On this day we celebrated my father’s birthday, so we did not want to pack too many places or sights to see. We spent a fair chunk of the day at the Royal Gardens at Kew and went to see a musical later at night.
It was a political controversy that made me first hear about Kew Gardens. The politician’s wife was so in love with the garden at Kew that the couple allegedly built a garden much more grand and larger than the original. Curiosity got the better of us, hence, spending a day at this royal garden was put into this itinerary.The Garden is located quite a bit of journey from the heart of London. One would soon realize how big the entire city is when you had traveled an hour by bus and the area is still considered part of London. Not only were the buses less frequent, but the bus stops were also a walk to the Garden’s entrances. The first and primary on this day out was the Kew Palace Gardens. The deep orange brick building was a far cry from the massive extravagance that one associates with royalty — it was still large compared to any domestic dwelling, yet it was a lot more subdued for a building fit for royalty. Greeters and guides were dressed in a period costume, which lent a whimsical but historical flair to the place. Entry was free, but we didn’t proceed inside given my father’s limited mobility.
We headed to the back where the Queen’s Gardens stood. After all, this was what we were after. The garden’s hedges were beautiful. Symmetry and perfection, as with any English garden, were the name of the game. But it was missing something: scale. The garden was not quite we expected in terms of its size. My father refused to believe that this was it — that this was the inspiration for an agricultural estate of a politician that eventually led to his downfall.
Although a bit disappointed, we continued to see more of the Royal Gardens at Kew. After all, the palace was just one of several things to see. We walked along the path leading to the conservatories, where along the way we saw several flowers in bloom as well as the sculpture The Hive. The expanse of grassy land beside this path was huge, with a few trees providing shade, rendering this area favorable for a picnic on a beautiful day like today. The Princess of Wales Conservatory was full of cacti and succulents, yet a small pond was home to humongous water lilies — the first time I’ve seen them in this size. We exited that building and then proceeded to Davies Alpine House where more plants of a different habitat were showcased and headed further along to the Rock Garden.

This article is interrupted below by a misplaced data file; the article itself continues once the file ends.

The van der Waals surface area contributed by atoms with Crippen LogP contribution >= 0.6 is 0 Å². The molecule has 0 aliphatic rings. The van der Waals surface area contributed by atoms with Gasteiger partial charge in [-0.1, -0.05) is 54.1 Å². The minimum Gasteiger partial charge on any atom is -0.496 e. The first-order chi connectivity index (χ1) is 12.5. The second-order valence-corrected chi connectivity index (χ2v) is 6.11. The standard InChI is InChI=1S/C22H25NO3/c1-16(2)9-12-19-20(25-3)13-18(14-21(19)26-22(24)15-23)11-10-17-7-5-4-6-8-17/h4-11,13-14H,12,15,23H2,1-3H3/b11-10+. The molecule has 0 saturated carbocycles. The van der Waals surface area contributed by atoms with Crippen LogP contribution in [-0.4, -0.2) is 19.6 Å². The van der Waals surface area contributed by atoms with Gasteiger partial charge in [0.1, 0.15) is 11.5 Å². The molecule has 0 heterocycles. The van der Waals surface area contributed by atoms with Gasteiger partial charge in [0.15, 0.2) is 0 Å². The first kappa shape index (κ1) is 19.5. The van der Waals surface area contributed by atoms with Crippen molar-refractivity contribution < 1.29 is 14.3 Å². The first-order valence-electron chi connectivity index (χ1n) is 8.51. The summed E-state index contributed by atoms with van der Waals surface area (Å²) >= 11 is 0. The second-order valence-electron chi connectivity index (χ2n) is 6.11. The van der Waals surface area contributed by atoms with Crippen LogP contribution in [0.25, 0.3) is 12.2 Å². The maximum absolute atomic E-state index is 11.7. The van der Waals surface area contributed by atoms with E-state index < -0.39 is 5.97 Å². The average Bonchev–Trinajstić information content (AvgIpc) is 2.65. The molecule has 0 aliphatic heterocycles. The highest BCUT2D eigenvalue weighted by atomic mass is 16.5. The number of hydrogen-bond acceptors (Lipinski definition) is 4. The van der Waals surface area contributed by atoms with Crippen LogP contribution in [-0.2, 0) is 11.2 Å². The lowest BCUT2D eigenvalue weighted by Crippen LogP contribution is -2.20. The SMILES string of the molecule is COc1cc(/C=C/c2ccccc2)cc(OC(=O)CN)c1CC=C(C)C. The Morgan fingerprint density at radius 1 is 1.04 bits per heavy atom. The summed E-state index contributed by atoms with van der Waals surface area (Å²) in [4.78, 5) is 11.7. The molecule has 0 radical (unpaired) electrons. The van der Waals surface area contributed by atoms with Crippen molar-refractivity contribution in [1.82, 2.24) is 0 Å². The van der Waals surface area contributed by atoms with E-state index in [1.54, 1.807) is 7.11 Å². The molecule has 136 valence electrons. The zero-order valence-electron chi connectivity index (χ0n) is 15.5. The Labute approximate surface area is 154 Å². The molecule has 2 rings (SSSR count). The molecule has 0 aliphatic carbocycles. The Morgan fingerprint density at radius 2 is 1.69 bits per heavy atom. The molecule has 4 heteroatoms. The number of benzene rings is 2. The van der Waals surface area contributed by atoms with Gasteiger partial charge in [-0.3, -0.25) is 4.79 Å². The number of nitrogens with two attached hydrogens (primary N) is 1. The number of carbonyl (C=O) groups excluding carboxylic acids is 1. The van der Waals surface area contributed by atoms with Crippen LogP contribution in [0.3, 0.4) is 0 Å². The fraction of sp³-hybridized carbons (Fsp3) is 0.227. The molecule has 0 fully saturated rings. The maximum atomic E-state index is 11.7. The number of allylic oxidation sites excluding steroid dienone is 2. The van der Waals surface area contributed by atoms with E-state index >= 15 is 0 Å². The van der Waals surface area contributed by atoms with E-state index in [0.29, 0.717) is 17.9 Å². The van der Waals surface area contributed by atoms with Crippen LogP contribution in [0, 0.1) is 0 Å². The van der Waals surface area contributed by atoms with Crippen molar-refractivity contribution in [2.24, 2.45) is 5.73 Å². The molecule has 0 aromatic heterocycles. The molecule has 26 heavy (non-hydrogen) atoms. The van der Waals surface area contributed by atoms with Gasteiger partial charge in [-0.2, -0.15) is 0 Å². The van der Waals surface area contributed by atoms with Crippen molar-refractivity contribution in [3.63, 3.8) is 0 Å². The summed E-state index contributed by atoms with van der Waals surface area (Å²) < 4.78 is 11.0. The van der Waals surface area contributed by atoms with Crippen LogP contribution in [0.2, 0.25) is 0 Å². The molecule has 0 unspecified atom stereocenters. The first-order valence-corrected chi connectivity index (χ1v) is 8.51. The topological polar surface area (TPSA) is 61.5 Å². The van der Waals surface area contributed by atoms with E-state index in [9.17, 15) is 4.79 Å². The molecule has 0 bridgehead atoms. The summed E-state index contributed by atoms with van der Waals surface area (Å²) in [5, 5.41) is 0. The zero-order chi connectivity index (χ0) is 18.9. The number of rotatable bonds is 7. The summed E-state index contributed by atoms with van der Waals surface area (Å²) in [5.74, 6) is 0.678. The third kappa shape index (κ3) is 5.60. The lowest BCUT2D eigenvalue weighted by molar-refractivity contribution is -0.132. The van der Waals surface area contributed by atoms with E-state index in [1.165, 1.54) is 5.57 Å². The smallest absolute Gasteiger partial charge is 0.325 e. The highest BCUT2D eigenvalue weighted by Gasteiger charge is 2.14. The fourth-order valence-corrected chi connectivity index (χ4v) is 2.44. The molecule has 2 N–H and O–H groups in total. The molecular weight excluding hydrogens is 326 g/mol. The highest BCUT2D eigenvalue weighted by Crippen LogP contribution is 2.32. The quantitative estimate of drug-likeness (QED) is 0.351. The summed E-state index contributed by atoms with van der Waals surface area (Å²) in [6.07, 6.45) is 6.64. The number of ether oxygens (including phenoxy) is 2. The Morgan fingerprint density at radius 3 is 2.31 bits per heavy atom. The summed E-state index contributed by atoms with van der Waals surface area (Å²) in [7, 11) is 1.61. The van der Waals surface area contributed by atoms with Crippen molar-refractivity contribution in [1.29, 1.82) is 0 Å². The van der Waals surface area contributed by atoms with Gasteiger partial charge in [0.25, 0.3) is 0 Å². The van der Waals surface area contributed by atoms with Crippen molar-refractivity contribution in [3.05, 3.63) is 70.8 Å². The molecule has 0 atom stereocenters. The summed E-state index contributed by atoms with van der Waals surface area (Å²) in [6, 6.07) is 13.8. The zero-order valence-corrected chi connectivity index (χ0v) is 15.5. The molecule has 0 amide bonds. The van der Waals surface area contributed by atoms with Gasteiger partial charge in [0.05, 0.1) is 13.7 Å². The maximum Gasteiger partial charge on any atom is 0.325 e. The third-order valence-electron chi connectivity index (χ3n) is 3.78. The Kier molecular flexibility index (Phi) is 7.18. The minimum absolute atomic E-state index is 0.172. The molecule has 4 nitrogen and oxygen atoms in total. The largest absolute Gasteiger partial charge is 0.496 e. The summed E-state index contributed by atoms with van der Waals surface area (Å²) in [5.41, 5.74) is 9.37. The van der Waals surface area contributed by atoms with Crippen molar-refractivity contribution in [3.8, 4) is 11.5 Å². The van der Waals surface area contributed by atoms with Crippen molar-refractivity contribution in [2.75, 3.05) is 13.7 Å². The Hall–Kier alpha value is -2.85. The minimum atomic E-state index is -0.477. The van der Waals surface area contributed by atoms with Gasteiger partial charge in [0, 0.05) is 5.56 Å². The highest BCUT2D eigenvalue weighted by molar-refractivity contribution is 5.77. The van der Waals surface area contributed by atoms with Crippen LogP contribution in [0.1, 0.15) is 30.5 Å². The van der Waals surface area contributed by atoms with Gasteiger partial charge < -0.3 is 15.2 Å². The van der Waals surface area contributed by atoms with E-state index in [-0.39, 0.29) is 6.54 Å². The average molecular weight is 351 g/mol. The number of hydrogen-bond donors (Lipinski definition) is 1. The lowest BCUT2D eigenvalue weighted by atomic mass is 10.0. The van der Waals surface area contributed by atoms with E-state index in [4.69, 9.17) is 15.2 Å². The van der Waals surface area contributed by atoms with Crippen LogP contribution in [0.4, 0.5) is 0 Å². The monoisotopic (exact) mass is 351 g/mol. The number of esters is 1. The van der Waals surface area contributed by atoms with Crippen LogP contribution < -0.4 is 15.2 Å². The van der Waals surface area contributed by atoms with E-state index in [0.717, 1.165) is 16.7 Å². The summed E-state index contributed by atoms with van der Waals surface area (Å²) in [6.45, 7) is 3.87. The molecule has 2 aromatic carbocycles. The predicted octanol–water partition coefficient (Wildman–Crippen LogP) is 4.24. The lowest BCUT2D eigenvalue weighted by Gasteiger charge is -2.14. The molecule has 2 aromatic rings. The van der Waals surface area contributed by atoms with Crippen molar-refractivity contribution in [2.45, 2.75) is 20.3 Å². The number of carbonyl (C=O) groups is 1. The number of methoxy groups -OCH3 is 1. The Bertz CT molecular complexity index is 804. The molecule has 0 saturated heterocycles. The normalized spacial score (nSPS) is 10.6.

Eventually, when we got closer to the main entrance, my father’s foot began acting up, so only my brother and I went to the Palm House. If you live in a tropical country, the displays were nothing special. I could even find some of the plants in our yard. Finally, we headed to the Waterlily House, where several water lilies were in bloom in this humid covered area. I must say that I walking around the grounds and seeing the changing colors of leaves were some of the most enjoyable experience I had at this garden.
We had to forego visiting the Queen Charlotte’s Cottage, the pagoda and the Treetop Walkway, due to my father’s mobility issue. The Kew Gardens was not entirely what we expected, but it made us see another part of London. We went back to the apartment to get some rest before the evening’s show.
The theaters at West End came alive at night. Billboards advertising the musicals, neon lights displaying the theater’s names, and the thoughtful lights showcasing the building’s architecture created an atmosphere that was a bit chaotic, but one that excited me. Restaurants promoted theater meals as as people hurried to arrive at the theaters on time. The doors at Queen’s Theater just opened when we arrived, so only a few people were around. Soon, more people came in and the show began.
My brother chose Les Miserables as we were a bit more familiar with the storyline than the others (thank you, Hollywood). Adam Bayjou’s performance was excellent (so great that I actually had to search for his name). The rest of the cast were also good, yet Eponine’s On My Own paled in comparison to Lea Salonga’s powerful yet emotional rendition. In the end, it was a show our family enjoyed very much, that we all seemed to suffer from Last Song Syndrome to the tune of ‘Do You Hear the People Sing?’ on the way back home.
More on London next time. Happy travels!